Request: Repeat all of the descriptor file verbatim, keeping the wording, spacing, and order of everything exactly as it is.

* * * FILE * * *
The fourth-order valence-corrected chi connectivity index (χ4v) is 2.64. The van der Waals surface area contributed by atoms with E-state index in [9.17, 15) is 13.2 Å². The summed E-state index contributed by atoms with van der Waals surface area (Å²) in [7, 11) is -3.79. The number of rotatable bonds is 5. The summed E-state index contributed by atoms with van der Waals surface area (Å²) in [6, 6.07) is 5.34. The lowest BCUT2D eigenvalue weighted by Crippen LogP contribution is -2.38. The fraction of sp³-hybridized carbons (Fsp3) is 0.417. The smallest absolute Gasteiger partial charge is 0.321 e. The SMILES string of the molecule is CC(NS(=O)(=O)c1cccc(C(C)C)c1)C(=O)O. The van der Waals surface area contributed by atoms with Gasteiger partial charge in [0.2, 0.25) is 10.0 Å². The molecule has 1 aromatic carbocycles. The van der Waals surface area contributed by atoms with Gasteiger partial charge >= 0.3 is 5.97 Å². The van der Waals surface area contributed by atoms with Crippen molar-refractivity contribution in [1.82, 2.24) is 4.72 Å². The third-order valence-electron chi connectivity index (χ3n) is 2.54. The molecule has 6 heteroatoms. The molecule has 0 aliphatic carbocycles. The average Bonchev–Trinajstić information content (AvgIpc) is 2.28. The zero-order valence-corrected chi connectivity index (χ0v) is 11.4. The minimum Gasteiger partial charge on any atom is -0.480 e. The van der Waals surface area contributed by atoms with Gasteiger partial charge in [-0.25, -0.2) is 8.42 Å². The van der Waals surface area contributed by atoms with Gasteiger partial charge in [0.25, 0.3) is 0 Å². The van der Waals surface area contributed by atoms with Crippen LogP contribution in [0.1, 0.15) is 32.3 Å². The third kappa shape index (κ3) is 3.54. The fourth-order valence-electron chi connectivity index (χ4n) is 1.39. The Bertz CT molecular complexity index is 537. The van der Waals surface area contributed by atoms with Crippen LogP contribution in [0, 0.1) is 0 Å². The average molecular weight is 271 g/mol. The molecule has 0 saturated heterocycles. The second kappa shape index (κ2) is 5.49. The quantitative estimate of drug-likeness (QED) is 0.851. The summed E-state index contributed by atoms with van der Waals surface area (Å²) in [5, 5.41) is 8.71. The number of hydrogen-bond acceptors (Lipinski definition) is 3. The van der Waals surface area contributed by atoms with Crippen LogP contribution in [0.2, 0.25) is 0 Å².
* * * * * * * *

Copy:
The fourth-order valence-corrected chi connectivity index (χ4v) is 2.64. The van der Waals surface area contributed by atoms with E-state index in [9.17, 15) is 13.2 Å². The summed E-state index contributed by atoms with van der Waals surface area (Å²) in [7, 11) is -3.79. The number of rotatable bonds is 5. The summed E-state index contributed by atoms with van der Waals surface area (Å²) in [6, 6.07) is 5.34. The lowest BCUT2D eigenvalue weighted by Crippen LogP contribution is -2.38. The fraction of sp³-hybridized carbons (Fsp3) is 0.417. The smallest absolute Gasteiger partial charge is 0.321 e. The SMILES string of the molecule is CC(NS(=O)(=O)c1cccc(C(C)C)c1)C(=O)O. The van der Waals surface area contributed by atoms with Gasteiger partial charge in [0.2, 0.25) is 10.0 Å². The molecule has 1 aromatic carbocycles. The van der Waals surface area contributed by atoms with Gasteiger partial charge >= 0.3 is 5.97 Å². The van der Waals surface area contributed by atoms with Crippen molar-refractivity contribution in [1.82, 2.24) is 4.72 Å². The third-order valence-electron chi connectivity index (χ3n) is 2.54. The molecule has 6 heteroatoms. The molecule has 0 aliphatic carbocycles. The average Bonchev–Trinajstić information content (AvgIpc) is 2.28. The zero-order valence-corrected chi connectivity index (χ0v) is 11.4. The minimum Gasteiger partial charge on any atom is -0.480 e. The van der Waals surface area contributed by atoms with Gasteiger partial charge in [-0.25, -0.2) is 8.42 Å². The van der Waals surface area contributed by atoms with Gasteiger partial charge in [0.25, 0.3) is 0 Å². The van der Waals surface area contributed by atoms with Crippen LogP contribution in [0.1, 0.15) is 32.3 Å². The third kappa shape index (κ3) is 3.54. The fourth-order valence-electron chi connectivity index (χ4n) is 1.39. The Bertz CT molecular complexity index is 537. The van der Waals surface area contributed by atoms with Crippen LogP contribution in [0, 0.1) is 0 Å². The average molecular weight is 271 g/mol. The molecule has 0 saturated heterocycles. The second kappa shape index (κ2) is 5.49. The quantitative estimate of drug-likeness (QED) is 0.851. The summed E-state index contributed by atoms with van der Waals surface area (Å²) in [5, 5.41) is 8.71. The number of hydrogen-bond acceptors (Lipinski definition) is 3. The van der Waals surface area contributed by atoms with Crippen LogP contribution in [0.2, 0.25) is 0 Å².